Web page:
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Circular (Yet Sound) Proofs Atserias, Albert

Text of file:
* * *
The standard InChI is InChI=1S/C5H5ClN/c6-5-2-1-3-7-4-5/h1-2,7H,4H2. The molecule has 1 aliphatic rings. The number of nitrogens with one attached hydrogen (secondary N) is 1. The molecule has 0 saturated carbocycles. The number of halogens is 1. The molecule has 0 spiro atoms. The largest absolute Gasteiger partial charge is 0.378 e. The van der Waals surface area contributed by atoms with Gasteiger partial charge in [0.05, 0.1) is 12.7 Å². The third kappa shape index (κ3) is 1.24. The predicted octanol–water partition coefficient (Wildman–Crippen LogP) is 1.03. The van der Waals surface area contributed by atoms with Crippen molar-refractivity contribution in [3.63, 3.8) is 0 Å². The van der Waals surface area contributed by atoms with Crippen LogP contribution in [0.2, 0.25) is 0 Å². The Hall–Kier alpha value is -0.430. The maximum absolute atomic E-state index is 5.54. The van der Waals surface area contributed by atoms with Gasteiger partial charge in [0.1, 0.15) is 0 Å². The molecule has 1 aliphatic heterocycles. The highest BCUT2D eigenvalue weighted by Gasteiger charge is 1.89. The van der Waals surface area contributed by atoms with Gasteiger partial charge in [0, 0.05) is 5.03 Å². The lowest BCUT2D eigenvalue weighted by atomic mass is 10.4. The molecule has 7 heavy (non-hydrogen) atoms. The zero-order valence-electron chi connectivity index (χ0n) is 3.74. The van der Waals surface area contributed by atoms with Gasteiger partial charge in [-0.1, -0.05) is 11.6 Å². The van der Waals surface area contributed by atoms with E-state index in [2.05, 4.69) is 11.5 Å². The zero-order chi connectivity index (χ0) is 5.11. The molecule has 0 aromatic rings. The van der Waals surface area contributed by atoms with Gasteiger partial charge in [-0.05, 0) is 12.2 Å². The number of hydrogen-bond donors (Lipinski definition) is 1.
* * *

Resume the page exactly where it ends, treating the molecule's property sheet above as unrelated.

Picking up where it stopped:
We introduce a new way of composing proofs in rule-based proof systems that generalizes tree-like and dag-like proofs. In the new definition, proofs are directed graphs of derived formulas, in which cycles are allowed as long as every formula is derived at least as many times as it is required as a premise. We call such proofs circular. We show that, for all sets of standard inference rules, circular proofs are sound. For Frege we show that circular proofs can be converted into tree-like ones with at most polynomial overhead. For Resolution the translation can no longer be a Resolution proof because, as we show, the pigeonhole principle has circular Resolution proofs of polynomial size. Surprisingly, as proof systems for deriving clauses from clauses, Circular Resolution turns out to be equivalent to Sherali-Adams, a proof system for reasoning through polynomial inequalities that has linear programming at its base. As corollaries we get: 1) polynomial-time (LP-based) algorithms that find circular Resolution proofs of constant width, 2) examples that separate circular from dag-like Resolution, such as the pigeonhole principle and its variants, and 3) exponentially hard cases for circular Resolution. This is joint work with Massimo Lauria.

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